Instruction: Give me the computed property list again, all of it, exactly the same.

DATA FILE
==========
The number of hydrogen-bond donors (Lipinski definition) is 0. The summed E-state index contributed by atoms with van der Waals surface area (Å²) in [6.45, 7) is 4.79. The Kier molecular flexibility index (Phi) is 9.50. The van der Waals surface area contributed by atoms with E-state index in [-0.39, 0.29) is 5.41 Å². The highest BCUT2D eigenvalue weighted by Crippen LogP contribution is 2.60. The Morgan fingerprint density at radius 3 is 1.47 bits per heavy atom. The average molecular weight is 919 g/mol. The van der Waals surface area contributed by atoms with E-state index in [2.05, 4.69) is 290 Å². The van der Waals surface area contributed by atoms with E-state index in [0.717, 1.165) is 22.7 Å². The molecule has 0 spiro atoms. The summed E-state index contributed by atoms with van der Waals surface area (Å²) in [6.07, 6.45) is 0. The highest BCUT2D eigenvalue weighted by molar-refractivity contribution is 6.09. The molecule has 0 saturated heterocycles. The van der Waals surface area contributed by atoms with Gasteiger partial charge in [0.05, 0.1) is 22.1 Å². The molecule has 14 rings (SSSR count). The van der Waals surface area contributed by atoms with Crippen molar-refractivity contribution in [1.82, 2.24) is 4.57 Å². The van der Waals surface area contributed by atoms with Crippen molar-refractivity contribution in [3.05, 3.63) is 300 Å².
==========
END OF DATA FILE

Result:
The number of hydrogen-bond donors (Lipinski definition) is 0. The summed E-state index contributed by atoms with van der Waals surface area (Å²) in [6.45, 7) is 4.79. The Kier molecular flexibility index (Phi) is 9.50. The van der Waals surface area contributed by atoms with E-state index in [-0.39, 0.29) is 5.41 Å². The highest BCUT2D eigenvalue weighted by Crippen LogP contribution is 2.60. The Morgan fingerprint density at radius 3 is 1.47 bits per heavy atom. The average molecular weight is 919 g/mol. The van der Waals surface area contributed by atoms with E-state index in [2.05, 4.69) is 290 Å². The van der Waals surface area contributed by atoms with E-state index in [0.717, 1.165) is 22.7 Å². The molecule has 0 spiro atoms. The summed E-state index contributed by atoms with van der Waals surface area (Å²) in [6.07, 6.45) is 0. The highest BCUT2D eigenvalue weighted by molar-refractivity contribution is 6.09. The molecule has 0 saturated heterocycles. The van der Waals surface area contributed by atoms with Gasteiger partial charge in [0.05, 0.1) is 22.1 Å². The molecule has 14 rings (SSSR count). The van der Waals surface area contributed by atoms with Crippen molar-refractivity contribution in [1.82, 2.24) is 4.57 Å². The van der Waals surface area contributed by atoms with Crippen molar-refractivity contribution in [3.05, 3.63) is 300 Å².